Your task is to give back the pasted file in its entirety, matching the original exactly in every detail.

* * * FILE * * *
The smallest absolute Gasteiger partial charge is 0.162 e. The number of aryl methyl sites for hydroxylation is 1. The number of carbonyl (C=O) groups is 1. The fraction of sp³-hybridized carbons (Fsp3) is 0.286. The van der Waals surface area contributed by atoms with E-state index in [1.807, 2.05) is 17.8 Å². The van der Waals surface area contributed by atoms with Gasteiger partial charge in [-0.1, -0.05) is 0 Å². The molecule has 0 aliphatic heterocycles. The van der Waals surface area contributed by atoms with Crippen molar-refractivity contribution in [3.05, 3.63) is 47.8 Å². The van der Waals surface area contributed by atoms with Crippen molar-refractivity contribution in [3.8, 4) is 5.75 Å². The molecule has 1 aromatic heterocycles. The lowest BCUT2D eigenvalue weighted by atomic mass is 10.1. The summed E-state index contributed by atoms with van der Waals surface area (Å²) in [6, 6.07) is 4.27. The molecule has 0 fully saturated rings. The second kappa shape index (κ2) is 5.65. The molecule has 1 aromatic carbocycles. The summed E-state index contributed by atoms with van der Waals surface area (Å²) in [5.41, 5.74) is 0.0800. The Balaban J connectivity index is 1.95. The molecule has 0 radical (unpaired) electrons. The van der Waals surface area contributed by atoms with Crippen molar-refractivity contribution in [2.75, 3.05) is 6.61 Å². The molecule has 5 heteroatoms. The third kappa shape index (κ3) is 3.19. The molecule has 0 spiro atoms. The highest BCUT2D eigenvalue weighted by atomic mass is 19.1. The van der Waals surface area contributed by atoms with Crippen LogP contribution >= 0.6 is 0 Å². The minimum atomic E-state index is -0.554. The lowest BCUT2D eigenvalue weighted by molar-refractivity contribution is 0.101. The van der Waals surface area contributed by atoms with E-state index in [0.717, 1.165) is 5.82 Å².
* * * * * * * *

The smallest absolute Gasteiger partial charge is 0.162 e. The number of aryl methyl sites for hydroxylation is 1. The number of carbonyl (C=O) groups is 1. The fraction of sp³-hybridized carbons (Fsp3) is 0.286. The van der Waals surface area contributed by atoms with E-state index in [1.807, 2.05) is 17.8 Å². The van der Waals surface area contributed by atoms with Gasteiger partial charge in [-0.1, -0.05) is 0 Å². The molecule has 0 aliphatic heterocycles. The van der Waals surface area contributed by atoms with Crippen molar-refractivity contribution in [3.05, 3.63) is 47.8 Å². The van der Waals surface area contributed by atoms with Crippen molar-refractivity contribution in [3.8, 4) is 5.75 Å². The molecule has 1 aromatic heterocycles. The lowest BCUT2D eigenvalue weighted by atomic mass is 10.1. The summed E-state index contributed by atoms with van der Waals surface area (Å²) in [6, 6.07) is 4.27. The molecule has 0 fully saturated rings. The second kappa shape index (κ2) is 5.65. The molecule has 1 aromatic carbocycles. The summed E-state index contributed by atoms with van der Waals surface area (Å²) in [5.41, 5.74) is 0.0800. The Balaban J connectivity index is 1.95. The molecule has 0 radical (unpaired) electrons. The van der Waals surface area contributed by atoms with Crippen molar-refractivity contribution in [2.75, 3.05) is 6.61 Å². The molecule has 5 heteroatoms. The third kappa shape index (κ3) is 3.19. The molecule has 0 spiro atoms. The highest BCUT2D eigenvalue weighted by atomic mass is 19.1. The van der Waals surface area contributed by atoms with Crippen LogP contribution >= 0.6 is 0 Å². The minimum atomic E-state index is -0.554. The lowest BCUT2D eigenvalue weighted by molar-refractivity contribution is 0.101. The van der Waals surface area contributed by atoms with E-state index in [0.717, 1.165) is 5.82 Å².